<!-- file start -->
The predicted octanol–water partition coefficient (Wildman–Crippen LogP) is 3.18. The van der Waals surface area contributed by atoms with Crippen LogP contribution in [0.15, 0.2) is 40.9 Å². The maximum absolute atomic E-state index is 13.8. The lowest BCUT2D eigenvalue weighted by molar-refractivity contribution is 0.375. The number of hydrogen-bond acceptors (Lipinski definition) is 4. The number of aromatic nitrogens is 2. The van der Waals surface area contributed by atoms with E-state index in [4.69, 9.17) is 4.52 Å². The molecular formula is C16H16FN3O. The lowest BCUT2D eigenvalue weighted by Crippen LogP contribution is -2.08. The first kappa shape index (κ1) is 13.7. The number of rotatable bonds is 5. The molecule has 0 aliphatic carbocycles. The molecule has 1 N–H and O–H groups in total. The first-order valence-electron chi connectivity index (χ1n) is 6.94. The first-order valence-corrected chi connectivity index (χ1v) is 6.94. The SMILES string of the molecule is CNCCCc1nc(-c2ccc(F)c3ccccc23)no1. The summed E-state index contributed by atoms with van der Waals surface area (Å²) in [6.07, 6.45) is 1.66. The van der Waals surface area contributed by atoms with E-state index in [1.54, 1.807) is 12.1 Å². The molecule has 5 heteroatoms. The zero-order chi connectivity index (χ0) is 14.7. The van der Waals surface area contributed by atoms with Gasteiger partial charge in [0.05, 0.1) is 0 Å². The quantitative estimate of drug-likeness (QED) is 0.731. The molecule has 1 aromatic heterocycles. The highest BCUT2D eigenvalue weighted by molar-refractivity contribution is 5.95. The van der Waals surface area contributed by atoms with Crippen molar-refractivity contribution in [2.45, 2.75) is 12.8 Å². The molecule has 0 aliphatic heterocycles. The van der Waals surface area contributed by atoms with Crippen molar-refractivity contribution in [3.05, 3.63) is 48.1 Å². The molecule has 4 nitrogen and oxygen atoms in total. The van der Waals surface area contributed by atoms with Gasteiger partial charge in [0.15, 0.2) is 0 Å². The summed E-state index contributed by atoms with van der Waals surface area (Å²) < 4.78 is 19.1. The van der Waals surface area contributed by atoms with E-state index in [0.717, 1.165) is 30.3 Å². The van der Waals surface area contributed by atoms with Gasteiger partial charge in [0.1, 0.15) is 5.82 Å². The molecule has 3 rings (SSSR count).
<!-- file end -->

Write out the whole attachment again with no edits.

The predicted octanol–water partition coefficient (Wildman–Crippen LogP) is 3.18. The van der Waals surface area contributed by atoms with Crippen LogP contribution in [0.15, 0.2) is 40.9 Å². The maximum absolute atomic E-state index is 13.8. The lowest BCUT2D eigenvalue weighted by molar-refractivity contribution is 0.375. The number of hydrogen-bond acceptors (Lipinski definition) is 4. The number of aromatic nitrogens is 2. The van der Waals surface area contributed by atoms with E-state index in [4.69, 9.17) is 4.52 Å². The molecular formula is C16H16FN3O. The lowest BCUT2D eigenvalue weighted by Crippen LogP contribution is -2.08. The first kappa shape index (κ1) is 13.7. The number of rotatable bonds is 5. The molecule has 0 aliphatic carbocycles. The molecule has 1 N–H and O–H groups in total. The first-order valence-electron chi connectivity index (χ1n) is 6.94. The first-order valence-corrected chi connectivity index (χ1v) is 6.94. The SMILES string of the molecule is CNCCCc1nc(-c2ccc(F)c3ccccc23)no1. The summed E-state index contributed by atoms with van der Waals surface area (Å²) in [6.07, 6.45) is 1.66. The van der Waals surface area contributed by atoms with E-state index in [1.54, 1.807) is 12.1 Å². The molecule has 5 heteroatoms. The zero-order chi connectivity index (χ0) is 14.7. The van der Waals surface area contributed by atoms with Gasteiger partial charge in [0.05, 0.1) is 0 Å². The quantitative estimate of drug-likeness (QED) is 0.731. The molecule has 1 aromatic heterocycles. The highest BCUT2D eigenvalue weighted by molar-refractivity contribution is 5.95. The van der Waals surface area contributed by atoms with Crippen molar-refractivity contribution in [2.45, 2.75) is 12.8 Å². The molecule has 0 aliphatic heterocycles. The van der Waals surface area contributed by atoms with Crippen molar-refractivity contribution in [3.05, 3.63) is 48.1 Å². The molecule has 4 nitrogen and oxygen atoms in total. The van der Waals surface area contributed by atoms with Gasteiger partial charge in [0.15, 0.2) is 0 Å². The summed E-state index contributed by atoms with van der Waals surface area (Å²) < 4.78 is 19.1. The van der Waals surface area contributed by atoms with E-state index in [0.717, 1.165) is 30.3 Å². The van der Waals surface area contributed by atoms with Gasteiger partial charge in [0.1, 0.15) is 5.82 Å². The molecule has 3 rings (SSSR count).